Any Joe with a Twitter account will tell you that today is Blue Monday, the most depressing day of the year. It’s a claim that rests mostly on a bunch of pseudoscience and a dubious 2005 ad campaign for a travel agency. Even so, a whole cottage industry has risen up around our apparent mid-January slump—especially in the UK, where people are always kind of miserable anyway. Tesco superstores are giving away free fruit; the BBC’s Scotland bureau has urged citizens to stay cheery by reminding themselves that the ski forecast is good and that the Spice Girls may soon reunite.
Though claims as to our collective depression have long been debunked, I wondered about the origin of the phrase “Blue Monday,” which clearly predates this latest usage. There was that great New Order song from 1983, for starters, and the subtitle to Vonnegut’s Breakfast of Champions (or Goodbye, Blue Monday) and the Gershwin opera well before that. Evidence from eighteenth-century books suggests that Blue Monday was once just an excuse for working people to get drunk, and it happened every Monday, because our ancestors have long known what any casual reader of Garfield does: Mondays are for the birds.
Volume III of the New American Cyclopaedia (1863) says that Blue Monday was “originally called so from a fashion, prevalent in the 16th century, of decorating the churches, on the Monday preceding Lent, with blue colors. The custom … was subsequently transferred to all Mondays, indiscriminately … and, for a portion of the working classes, the blue Monday still carries with it promises of enjoyment and relaxation from labor.” The Monthly Mirror goes further, saying that those “employed in the lower kinds of trade” considered “every Monday as a day set apart for idleness”; the term Blue Monday is thus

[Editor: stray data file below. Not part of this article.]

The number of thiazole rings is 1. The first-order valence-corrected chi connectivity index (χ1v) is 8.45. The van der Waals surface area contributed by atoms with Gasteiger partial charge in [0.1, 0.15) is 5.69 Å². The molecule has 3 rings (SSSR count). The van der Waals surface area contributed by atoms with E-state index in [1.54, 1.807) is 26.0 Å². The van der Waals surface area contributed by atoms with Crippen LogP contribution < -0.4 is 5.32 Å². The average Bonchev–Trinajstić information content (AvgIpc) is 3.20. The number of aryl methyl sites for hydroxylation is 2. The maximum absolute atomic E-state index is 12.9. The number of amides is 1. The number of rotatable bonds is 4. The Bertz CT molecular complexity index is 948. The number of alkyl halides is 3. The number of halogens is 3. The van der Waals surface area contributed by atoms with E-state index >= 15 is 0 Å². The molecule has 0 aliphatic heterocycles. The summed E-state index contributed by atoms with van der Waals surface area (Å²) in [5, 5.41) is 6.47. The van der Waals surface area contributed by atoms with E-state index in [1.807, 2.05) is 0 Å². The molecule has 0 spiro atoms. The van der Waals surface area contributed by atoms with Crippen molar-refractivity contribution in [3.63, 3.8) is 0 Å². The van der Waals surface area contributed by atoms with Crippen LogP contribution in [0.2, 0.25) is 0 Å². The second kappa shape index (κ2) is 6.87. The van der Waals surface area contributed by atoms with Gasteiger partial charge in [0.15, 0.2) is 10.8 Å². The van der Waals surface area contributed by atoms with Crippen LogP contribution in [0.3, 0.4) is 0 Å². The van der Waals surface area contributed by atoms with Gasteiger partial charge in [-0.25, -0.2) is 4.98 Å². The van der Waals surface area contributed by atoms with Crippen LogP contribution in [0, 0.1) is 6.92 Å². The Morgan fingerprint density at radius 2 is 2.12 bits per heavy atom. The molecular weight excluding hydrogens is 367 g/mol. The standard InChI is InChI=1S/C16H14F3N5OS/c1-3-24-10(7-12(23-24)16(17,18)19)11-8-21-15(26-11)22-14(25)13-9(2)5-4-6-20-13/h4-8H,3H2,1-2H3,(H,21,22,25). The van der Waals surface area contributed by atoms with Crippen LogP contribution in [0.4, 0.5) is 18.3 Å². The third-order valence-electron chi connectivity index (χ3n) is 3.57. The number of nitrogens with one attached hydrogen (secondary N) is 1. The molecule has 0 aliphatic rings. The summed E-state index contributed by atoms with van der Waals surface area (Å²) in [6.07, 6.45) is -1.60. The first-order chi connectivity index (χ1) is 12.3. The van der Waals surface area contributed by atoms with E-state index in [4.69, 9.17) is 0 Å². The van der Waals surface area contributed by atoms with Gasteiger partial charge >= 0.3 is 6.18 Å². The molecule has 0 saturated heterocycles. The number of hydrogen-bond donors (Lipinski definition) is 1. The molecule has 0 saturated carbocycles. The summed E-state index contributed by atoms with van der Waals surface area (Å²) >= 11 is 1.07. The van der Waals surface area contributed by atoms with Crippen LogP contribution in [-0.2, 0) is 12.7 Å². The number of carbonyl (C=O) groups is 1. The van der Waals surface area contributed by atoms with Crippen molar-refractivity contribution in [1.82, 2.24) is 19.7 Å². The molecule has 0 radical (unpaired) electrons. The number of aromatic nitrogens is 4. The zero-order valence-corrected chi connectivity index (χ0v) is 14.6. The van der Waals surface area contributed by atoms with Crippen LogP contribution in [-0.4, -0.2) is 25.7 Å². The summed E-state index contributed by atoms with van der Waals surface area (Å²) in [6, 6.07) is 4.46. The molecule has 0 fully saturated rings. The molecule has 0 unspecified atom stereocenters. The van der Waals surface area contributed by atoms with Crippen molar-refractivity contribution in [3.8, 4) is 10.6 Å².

supposed by some to have its origin in the bruises occasioned by the fists and cudgels which were in frequent use by the drunk and disorderly … the abuse prevailed to such a degree that the day was soon distinguished by debaucheries of every kind, by tumults, and frequently by murders … no journeyman tailor can be prevailed upon to work on a Monday by any prospect of reward, but generally devotes that day to the joys of Bacchus.
An 1830 Report by the New York City Temperance Society found that, by then, the practice had waned in the city, though the phrasing suggests that it was once a popular pastime. “Does ‘Blue Monday’ prevail among workmen of your profession?” a survey asked a series of mechanics. “We do not see blue Monday as often as in former years,” answered one, and several others agreed. But some were ashamed to admit that “its evils continue to exist,” and that “there are days when men become blue—as blue as indigo bags.”
Still—why blue? The Guardian of 1873 was confused by this, too. “We have looked all about us for the origin and meaning of this phrase, so indicative, apparently, of the heavenly canopy above us, but so significant, at the same time, of a torpid liver and hazy horizon with us; but have nowhere found the term even, save in a preacher’s diary.”
People could agree, at least, that Blue Mondays were for boozing and all manner of indolence. And yet, by the end of the century, the phrase seemed to have sloughed off some of its alcoholic connotations, and here its first link to depression creeps in. An 1896 piece in Good Housekeeping blames Monday’s preternatural blueness on “the custom of having wash-day,” when blue dyes were known to run. The article notes that everyone, even kids, feels afflicted by the day’s sadness: “It pervades the schoolroom; children and teachers say they are depressed by it.”
The Blue Monday Book, from 1905, agrees, noting that “every Monday may be a Blue Monday—when the soul is so enveloped in ‘the blues,’ that life can only be viewed ‘through a glass darkly.’” It offers a series of nominally uplifting quotations to buoy the melancholy spirit, but some of these are fairly blue themselves. Who among us feels better after reading “If you are happy it is largely to your own credit. If you are miserable it is chiefly your own fault”?
Every age, in short, gets the Blue Monday it deserves, and every culture must invent some new explanation for Monday’s abiding blueness. Monday is awful because the Church said it should be awful. Monday is awful because the laborers are getting drunk and killing one another. Monday is awful because it’s time to do the laundry. Monday is awful because science says so. I have to think our forebears got it right: better, in the face of such an enduring mystery, to take the day off and have a drink somewhere. “Making stupid stuff up about the most depressing day of the year,” Ben Goldacre wrote a few years back, “doesn’t help anyone, because bullshit presented as fact is simply disempowering.”
Dan Piepenbring is the web editor of The Paris Review.